Patching Software: The Big Fix

Let's start where conversations about software usually end: Basically, software sucks.

In fact, if software were an office building, it would be built by a thousand carpenters, electricians and plumbers. Without architects. Or blueprints. It would look spectacular, but inside, the elevators would fail regularly. Thieves would have unfettered access through open vents at street level. Tenants would need consultants to move in. They would discover that the doors unlock whenever someone brews a pot of coffee. The builders would provide a repair kit and promise that such idiosyncrasies would not exist in the next skyscraper they build (which, by the way, tenants will be forced to move into).

Strangely, the tenants would be OK with all this. They'd tolerate the costs and the oddly comforting rhythm of failure and repair that came to dominate their lives. If someone asked, "Why do we put up with this building?" shoulders would be shrugged, hands tossed and sighs heaved. "That's just how it is. Basically, buildings suck."

The absurdity of this is the point, and it's universal, because the software industry is strangely irrational and antithetical to common sense. It is perhaps the first industry ever in which shoddiness is not anathemait's simply expected. In many ways, shoddiness is the goal. "Don't worry, be crappy," Guy Kawasaki wrote in 2000 in his book, Rules for Revolutionaries: The Capitalist Manifesto for Creating and Marketing New Products and Services. "Revolutionary means you ship and then test," he writes. "Lots of things made the first Mac in 1984 a piece of crapbut it was a revolutionary piece of crap."

The only thing more shocking than the fact that Kawasaki's iconoclasm passes as wisdom is that executives have spent billions of dollars endorsing it. They've investedand reinvestedin software built to be revolutionary and not necessarily good. And when those products fail, or break, or allow bad guys in, the blame finds its way everywhere except to where it should go: on flawed products and the vendors that create them.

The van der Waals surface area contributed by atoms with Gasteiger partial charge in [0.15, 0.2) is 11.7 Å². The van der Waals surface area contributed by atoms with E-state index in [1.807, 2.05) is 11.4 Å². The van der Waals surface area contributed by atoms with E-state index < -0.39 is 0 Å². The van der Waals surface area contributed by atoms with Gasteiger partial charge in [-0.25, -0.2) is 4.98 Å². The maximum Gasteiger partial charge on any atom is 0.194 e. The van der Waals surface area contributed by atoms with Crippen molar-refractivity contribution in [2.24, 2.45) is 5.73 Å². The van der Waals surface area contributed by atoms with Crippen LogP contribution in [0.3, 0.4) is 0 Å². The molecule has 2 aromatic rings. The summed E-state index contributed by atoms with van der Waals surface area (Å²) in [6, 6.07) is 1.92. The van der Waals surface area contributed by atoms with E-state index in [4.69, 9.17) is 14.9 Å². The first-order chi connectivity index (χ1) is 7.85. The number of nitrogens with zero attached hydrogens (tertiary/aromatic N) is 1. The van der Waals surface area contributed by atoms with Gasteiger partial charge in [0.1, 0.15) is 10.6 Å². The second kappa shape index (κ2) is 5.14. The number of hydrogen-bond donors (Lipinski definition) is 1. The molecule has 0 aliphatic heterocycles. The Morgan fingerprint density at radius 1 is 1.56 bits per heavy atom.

"We've developed a culture in which we don't expect software to work well, where it's OK for the marketplace to pay to serve as beta testers for software," says Steve Cross, director and CEO of the Software Engineering Institute (SEI) at Carnege Mellon University. "We just don't apply the same demands that we do from other engineered artifacts. We pay for Windows the same as we would a toaster, and we expect the toaster to work every time. But if Windows crashes, well, that's just how it is."

Application securityuntil now an oxymoron of the highest order, like "jumbo shrimp"is why we're starting here, where we usually end. Because it's finally changing.

A complex set of factors is conspiring to create a cultural shift away from the defeatist tolerance of "that's just how it is" toward a new era of empowerment. Not only can software get better, it must get better, say executives. They wonder, Why is software so insecure? and then, What are we doing about it?

In fact, there's good news when it comes to application security, but it's not the good news you might expect. In fact, application security is changing for the better in a far more fundamental and profound way. Observers invoke the automotive industry's quality wake-up call in the '70s. One security expert summed up the quiet revolution with a giddy, "It's happening. It's finally happening."

Even Kawasaki seems to be changing his rules. He says security is a migraine headache that has to be solved. "Don't tell me how to make my website cooler," he says. "Tell me how I can make it secure."

"Don't worry, be crappy" has evolved into "Don't be crappy." Software that doesn't suck. What a revolutionary concept.

Why Is Software So Insecure?

Software applications lack viable security because, at first, they didn't need it. "I graduated in computer science and learned nothing about security," says Chris Wysopal, technical director at security consultancy @Stake. "Program isolation was your security."

The code-writing trade grew up during an era when only two things mattered: features and deadlines. Get the software to do something, and do it as fast as possible. Cyra Richardson, a developer at Microsoft for 12 years, has written code for most of the company's major pieces of software, including Windows 3.1. "The measure of a great app then was that you did the most with the fewest resources"memory, lines of code, development hours, she says. So no one built secure applications, but no one asked for them either. Windows 3.1 was "a program made up almost entirely of customers' grassroots demands for features to be delivered as soon as possible," Richardson recalls.